It has long been the policy of this State to commit to local, inferior courts, jurisdiction over minor offenses, and to give to the Superior Court original jurisdiction of all other crimes and misdemeanors. The City Court of New Haven has sole and exclusive jurisdiction over offenses committed within the city limits, in which the prescribed punishment is a fine of not more than $200 or an imprisonment for not more than six months or both (Charter, § 185); and therefore the Superior Court has no original jurisdiction to try an information for a violation of the statute (Public Acts of 1919, Chap. 25) relating to the standing-room capacity of moving-picture theatres, since the punishment therefor is a fine of not more than $50 or imprisonment not more than thirty days, or both. Section 6599 of the General Statutes, first enacted in 1874, authorizes the State's Attorney to file an original information in the Superior Court against any person accused of crime, "in cases in which an inferior court may at its discretion punish him or bind him over for trial." Held that this statute did not confer original jurisdiction upon the Superior Court in all cases in which the inferior court might punish the accused, as contended by the State, since this would give the Superior Court original jurisdiction of all crimes of every degree, and run counter to the long-established policy of the State; but only in cases in which the inferior court had power to do either of two things: to punish the accused itself or to bind him over for trial; and that inasmuch as the inferior court in this case (City Court of New Haven) had no discretion to bind over the accused for trial, § 6599 did not apply to the situation, and the cause was properly erased from the docket of the Superior Court for lack of jurisdiction. Section 6555, which allows inferior courts to take final jurisdiction of any crime punishable by a fine of not more than $1,000 or imprisonment for not more than five years or both, whenever, upon conviction, any of such courts shall determine that no greater punishment ought to be imposed than that which it may award, was also enacted in 1874, and should be read in connection with § 6599.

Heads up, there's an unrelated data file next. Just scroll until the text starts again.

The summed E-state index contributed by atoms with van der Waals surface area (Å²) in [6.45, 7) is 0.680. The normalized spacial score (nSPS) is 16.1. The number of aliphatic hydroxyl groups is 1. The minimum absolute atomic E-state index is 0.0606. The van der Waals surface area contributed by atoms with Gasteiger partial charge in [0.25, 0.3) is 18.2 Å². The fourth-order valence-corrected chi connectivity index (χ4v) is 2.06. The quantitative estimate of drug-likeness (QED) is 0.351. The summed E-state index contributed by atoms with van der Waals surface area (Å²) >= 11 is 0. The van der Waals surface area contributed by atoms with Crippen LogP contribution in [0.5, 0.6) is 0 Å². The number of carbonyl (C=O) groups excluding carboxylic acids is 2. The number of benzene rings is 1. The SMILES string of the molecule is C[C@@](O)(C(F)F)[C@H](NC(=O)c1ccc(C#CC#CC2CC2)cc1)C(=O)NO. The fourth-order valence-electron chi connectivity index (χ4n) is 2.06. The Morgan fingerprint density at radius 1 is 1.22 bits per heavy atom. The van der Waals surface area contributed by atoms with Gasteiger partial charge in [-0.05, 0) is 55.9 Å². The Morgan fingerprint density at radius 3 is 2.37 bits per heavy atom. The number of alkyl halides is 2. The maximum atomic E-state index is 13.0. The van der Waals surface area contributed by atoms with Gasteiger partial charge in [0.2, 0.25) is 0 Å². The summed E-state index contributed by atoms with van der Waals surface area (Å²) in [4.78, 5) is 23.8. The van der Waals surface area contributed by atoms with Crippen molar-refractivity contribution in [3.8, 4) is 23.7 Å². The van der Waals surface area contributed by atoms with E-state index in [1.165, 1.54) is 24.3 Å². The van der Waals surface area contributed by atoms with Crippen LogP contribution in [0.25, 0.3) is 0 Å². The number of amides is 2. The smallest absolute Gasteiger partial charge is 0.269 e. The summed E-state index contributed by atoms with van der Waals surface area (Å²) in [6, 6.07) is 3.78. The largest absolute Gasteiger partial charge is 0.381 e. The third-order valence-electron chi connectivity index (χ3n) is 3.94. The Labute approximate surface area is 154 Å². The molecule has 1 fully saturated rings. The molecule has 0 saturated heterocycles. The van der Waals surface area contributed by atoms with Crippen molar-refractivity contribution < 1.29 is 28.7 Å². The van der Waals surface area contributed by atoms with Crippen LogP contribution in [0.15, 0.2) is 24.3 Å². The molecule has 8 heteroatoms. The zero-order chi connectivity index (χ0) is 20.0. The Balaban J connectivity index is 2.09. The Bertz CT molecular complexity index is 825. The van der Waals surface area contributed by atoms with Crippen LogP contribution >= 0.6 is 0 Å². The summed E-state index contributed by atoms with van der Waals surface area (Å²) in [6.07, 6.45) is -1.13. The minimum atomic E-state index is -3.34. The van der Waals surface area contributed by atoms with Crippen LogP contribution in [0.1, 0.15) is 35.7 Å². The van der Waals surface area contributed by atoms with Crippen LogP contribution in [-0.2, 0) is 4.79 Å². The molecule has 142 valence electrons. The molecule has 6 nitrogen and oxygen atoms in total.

Argued June 13th, 1922
Decided July 7th, 1922.
INFORMATION for violating the law respecting the standing-room capacity of moving-picture theatres (Public Acts of 1919, Chap. 25), brought to the Superior Court in New Haven County and dismissed ( Avery, J.), upon motion of the accused, for lack of jurisdiction, from which judgment the State appealed. No error.
Arnon A. Alling, State's Attorney, with whom was Walter M. Pickett, Assistant State's Attorney, for the appellant (the State).
Walter J. Walsh, with whom, on the brief, was Louis Sachs, for the appellee (the accused).
The information charges, in count one, that the defendant failed to conspicuously display at each entrance to the Rialto Theatre in New Haven, any placard on which was plainly printed the standing-room capacity of the place; and in count two, that defendant violated the order of the chief of the State police limiting the number of persons to fifty who might occupy standing-room in said theatre, contrary to Chapter 25 of the Public Acts of 1919.
No question arises as to the sufficiency of the allegations of the information in charging a crime under this statute. The accused was arrested upon a bench warrant issued by the Superior Court in criminal session. Thereafter defendant moved that the case be erased from the docket because the court had no jurisdiction. The motion was granted, and the State appealed for error in granting the motion.
The jurisdiction of the Superior Court depends upon whether it may try and punish the accused under the original information upon which the bench warrant was issued. The Superior Court has jurisdiction of all criminal causes of which exclusive jurisdiction is not given to some other court; State ex rel. Morris v. Bulkeley, 61 Conn. 287, 374, 23 A. 186; and the attorney for the State may file an original criminal information in the Superior Court in any case within its jurisdiction. State v. Keena, 64 Conn. 212, 216, 29 A. 470. Justices of the peace have exclusive jurisdiction of all offenses punishable by a fine of not more than $25 or by imprisonment not more than thirty days or both. In State v. Peck, 31 Conn. 466, we held that the Superior Court had no original jurisdiction over such offenses, because the statute had given exclusive jurisdiction to justices of the peace. General Statutes, § 6542. Under the statute of 1870, perjury is punishable by "imprisonment in the county jail for a term not exceeding six months, or in the . . . State prison for a term not exceeding two years." In State v. Davidson, 40 Conn. 281, we held that original jurisdiction was not conferred by this Act upon the Superior Court, since the punishment might be one within the exclusive jurisdiction of a justice of the peace, and the only way the Superior Court could get jurisdiction was by an appeal from, or a binding over by, the inferior tribunal. We said, too, that we must regard the cases of State v. Peck, supra, and State v. Pritchard, 35 Conn. 319, 325, which considered and passed upon the principle involved in State v. Davidson, as decisive of that case. The principle of these decisions is as applicable to all inferior courts which are given exclusive jurisdiction of offenses, as it is to the justice of the peace. State v. Fox, 83 Conn. 286, 293, 76 A. 302. That principle is that the criminal Superior Court has no original jurisdiction of offenses over which an inferior court is given exclusive jurisdiction.